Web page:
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ARS Home » Midwest Area » Madison, Wisconsin » U.S. Dairy Forage Research Center » Dairy Forage Research » Research » Publications at this Location » Publication #312305

Research Project: Forage Characteristics that Alter Feed Utilization, Manure Characteristics and Environmental Impacts of Dairy Production

Location: Dairy Forage Research

Title: Feeding fat from distillers dried grains with solubles to dairy heifers: I. Effects on growth performance and total tract digestibility of nutrients

Author
item Anderson, Jill - SOUTH DAKOTA STATE UNIVERSITY
item Kalscheur, Kenneth
item Garcia, Alvaro - SOUTH DAKOTA STATE UNIVERSITY
item Schingoethe, David - SOUTH DAKOTA STATE UNIVERSITY

Submitted to: Journal of Dairy Science
Publication Type: Peer Reviewed Journal
Publication Acceptance Date: 4/28/2015
Publication Date: 8/1/2015
Publication URL: http://handle.nal.usda.gov/10113/62849
Citation: Anderson, J.L., Kalscheur, K., Garcia, A.D., Schingoethe, D.J. 2015. Feeding fat from distillers dried grains with solubles to dairy heifers: I. Effects on growth performance and total tract digestibility of nutrients. Journal of Dairy Science. 98:5699-5708.

Interpretive Summary: Distillers dried grains with solubles (DDGS), a byproduct of the ethanol industry, is an economic feed source for dairy cattle and is used extensively in ruminant diets. But there have been questions about feeding it to dairy heifers, with one concern being that the high fat level might negatively affect nutrient digestibility and growth performance of heifers. In this study, for 24 weeks Holstein heifers were fed three different diets containing: 1) soybean products with ground corn; 2) low-fat DDGS with ground corn; or 3) high-fat traditional DDGS. The digestibility of protein and fiber were greater for the high-fat DDGS diet compared to the other diets, but overall digestibilities were similar. This information gives dairy producers assurance that feeding high-fat traditional DDGS does not affect growth performance of dairy heifers and can be a good option when looking for low-cost feed ingredients.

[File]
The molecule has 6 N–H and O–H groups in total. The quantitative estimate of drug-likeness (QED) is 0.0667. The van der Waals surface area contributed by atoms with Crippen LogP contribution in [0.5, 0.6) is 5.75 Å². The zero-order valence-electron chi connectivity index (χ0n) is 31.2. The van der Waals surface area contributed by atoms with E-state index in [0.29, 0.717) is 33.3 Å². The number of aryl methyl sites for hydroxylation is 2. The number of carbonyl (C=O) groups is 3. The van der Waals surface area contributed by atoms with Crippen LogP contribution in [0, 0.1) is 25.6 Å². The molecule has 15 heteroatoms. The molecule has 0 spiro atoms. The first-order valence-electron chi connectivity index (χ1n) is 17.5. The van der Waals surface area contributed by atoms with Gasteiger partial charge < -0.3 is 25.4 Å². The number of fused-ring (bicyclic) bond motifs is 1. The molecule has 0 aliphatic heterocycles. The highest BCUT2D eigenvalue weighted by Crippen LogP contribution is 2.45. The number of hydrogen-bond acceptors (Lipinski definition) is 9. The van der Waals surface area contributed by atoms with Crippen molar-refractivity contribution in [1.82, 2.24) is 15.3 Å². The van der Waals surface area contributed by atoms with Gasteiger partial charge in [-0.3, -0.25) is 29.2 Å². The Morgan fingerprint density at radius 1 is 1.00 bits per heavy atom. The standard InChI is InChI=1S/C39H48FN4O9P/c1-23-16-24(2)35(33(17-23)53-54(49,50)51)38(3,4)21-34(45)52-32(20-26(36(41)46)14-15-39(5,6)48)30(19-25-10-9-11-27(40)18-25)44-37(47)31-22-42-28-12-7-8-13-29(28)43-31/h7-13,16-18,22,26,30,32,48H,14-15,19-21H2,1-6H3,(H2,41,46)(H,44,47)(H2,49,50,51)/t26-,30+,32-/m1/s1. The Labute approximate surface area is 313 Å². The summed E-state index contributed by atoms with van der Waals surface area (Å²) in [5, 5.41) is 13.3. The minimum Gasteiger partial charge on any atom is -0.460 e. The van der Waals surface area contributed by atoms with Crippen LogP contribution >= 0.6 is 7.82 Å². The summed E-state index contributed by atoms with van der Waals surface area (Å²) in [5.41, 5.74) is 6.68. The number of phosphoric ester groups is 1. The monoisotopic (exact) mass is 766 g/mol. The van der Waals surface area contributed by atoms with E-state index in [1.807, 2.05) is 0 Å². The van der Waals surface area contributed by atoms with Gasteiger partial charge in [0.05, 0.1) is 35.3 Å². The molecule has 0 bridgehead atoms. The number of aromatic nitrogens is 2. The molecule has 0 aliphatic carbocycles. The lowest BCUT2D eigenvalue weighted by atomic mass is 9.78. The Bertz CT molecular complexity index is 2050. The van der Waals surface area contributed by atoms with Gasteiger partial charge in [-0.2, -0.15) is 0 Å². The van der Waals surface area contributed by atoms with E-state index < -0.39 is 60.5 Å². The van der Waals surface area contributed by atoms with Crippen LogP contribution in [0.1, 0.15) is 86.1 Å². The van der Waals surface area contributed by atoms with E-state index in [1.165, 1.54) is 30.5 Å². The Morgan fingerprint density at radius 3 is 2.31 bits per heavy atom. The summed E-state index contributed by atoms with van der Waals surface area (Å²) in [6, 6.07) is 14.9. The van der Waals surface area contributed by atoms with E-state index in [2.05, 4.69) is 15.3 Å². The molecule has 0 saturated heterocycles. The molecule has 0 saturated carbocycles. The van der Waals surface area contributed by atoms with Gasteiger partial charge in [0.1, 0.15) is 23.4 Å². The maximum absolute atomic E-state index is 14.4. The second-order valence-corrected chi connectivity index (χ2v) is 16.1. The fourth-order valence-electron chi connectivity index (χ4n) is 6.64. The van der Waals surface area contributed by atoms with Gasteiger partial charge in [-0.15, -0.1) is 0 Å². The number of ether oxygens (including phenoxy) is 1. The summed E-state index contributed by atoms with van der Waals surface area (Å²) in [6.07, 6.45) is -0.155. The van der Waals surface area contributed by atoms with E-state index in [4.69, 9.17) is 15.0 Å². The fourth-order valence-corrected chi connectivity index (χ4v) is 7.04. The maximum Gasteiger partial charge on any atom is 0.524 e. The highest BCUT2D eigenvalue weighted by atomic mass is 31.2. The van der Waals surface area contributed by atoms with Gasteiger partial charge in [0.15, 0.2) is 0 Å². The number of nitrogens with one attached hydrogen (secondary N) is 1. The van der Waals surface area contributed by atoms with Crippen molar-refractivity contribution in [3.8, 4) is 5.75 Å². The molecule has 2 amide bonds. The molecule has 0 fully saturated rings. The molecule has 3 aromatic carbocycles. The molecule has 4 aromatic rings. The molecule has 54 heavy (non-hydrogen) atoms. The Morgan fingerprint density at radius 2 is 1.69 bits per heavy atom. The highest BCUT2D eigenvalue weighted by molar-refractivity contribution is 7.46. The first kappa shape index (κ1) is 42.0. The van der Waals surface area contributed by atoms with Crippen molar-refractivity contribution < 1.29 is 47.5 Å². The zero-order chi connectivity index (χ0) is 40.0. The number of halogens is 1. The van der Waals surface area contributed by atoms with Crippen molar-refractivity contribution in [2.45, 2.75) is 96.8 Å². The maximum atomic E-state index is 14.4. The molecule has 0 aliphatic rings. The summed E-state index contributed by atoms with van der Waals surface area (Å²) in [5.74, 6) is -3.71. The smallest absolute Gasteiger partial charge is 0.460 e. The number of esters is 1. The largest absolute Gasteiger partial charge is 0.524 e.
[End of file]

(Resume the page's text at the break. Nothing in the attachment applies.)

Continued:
Technical Abstract: The objective of this study was to determine if increased dietary fat from dried distillers grains with solubles (DDGS) in diets of growing heifers affected dry matter intake (DMI), average daily gain (ADG), growth performance, and nutrient digestibility. Thirty-three Holstein heifers (133 ± 18 d old) were used in a 24-wk randomized complete block design. Treatments were: 1) control (CON) containing ground corn (15.9% of dry matter (DM)) and soybean products (17.9%); 2) low-fat (LFDG) containing low-fat, high-protein dried distillers grains (21.9%) and ground corn (11.9%); and 3) high-fat (HFDG) with traditional dried distillers grains with solubles (33.8%). All diets contained 39.8% grass hay, 24.8% corn silage, and 1.5% vitamins and minerals. Diets were formulated for 16.3% CP (DM basis) 9.8% rumen-degradable protein and 6.5% rumen-undegradable protein. The HFDG diet was formulated to contain 4.8% fat compared to 2.8% in the CON and LFDG diets, which were greater in non-fibrous carbohydrate. Diets had a net energy gain of 1.0 Mcal/kg of DM and were limit-fed at 2.45% of body weight. Heifers were weighed every 2 wk and rations were adjusted accordingly. Heart girth, hip and wither heights, body length, and BCS were recorded every 2 wk. Total tract digestion of nutrients was evaluated during wk 16 using an external marker. No treatments by time interactions were found. Dry matter intakes, body weights, average daily gain, and gain to feed ratio were similar among treatments. All body frame measurements and body condition scores were similar among treatments. Total tract digestibilities of DM and organic matter were similar among treatments. However, crude protein digestibility and neutral detergent fiber digestibility were increased in HFDG diet compared to CON and LFDG diets. These results demonstrate that DDGS or low-fat DDGS used in growing heifer rations can maintain performance. Utilizing the fat in DDGS as a dietary energy source in replacement of starch from corn did not influence growth performance or negatively impact nutrient digestion.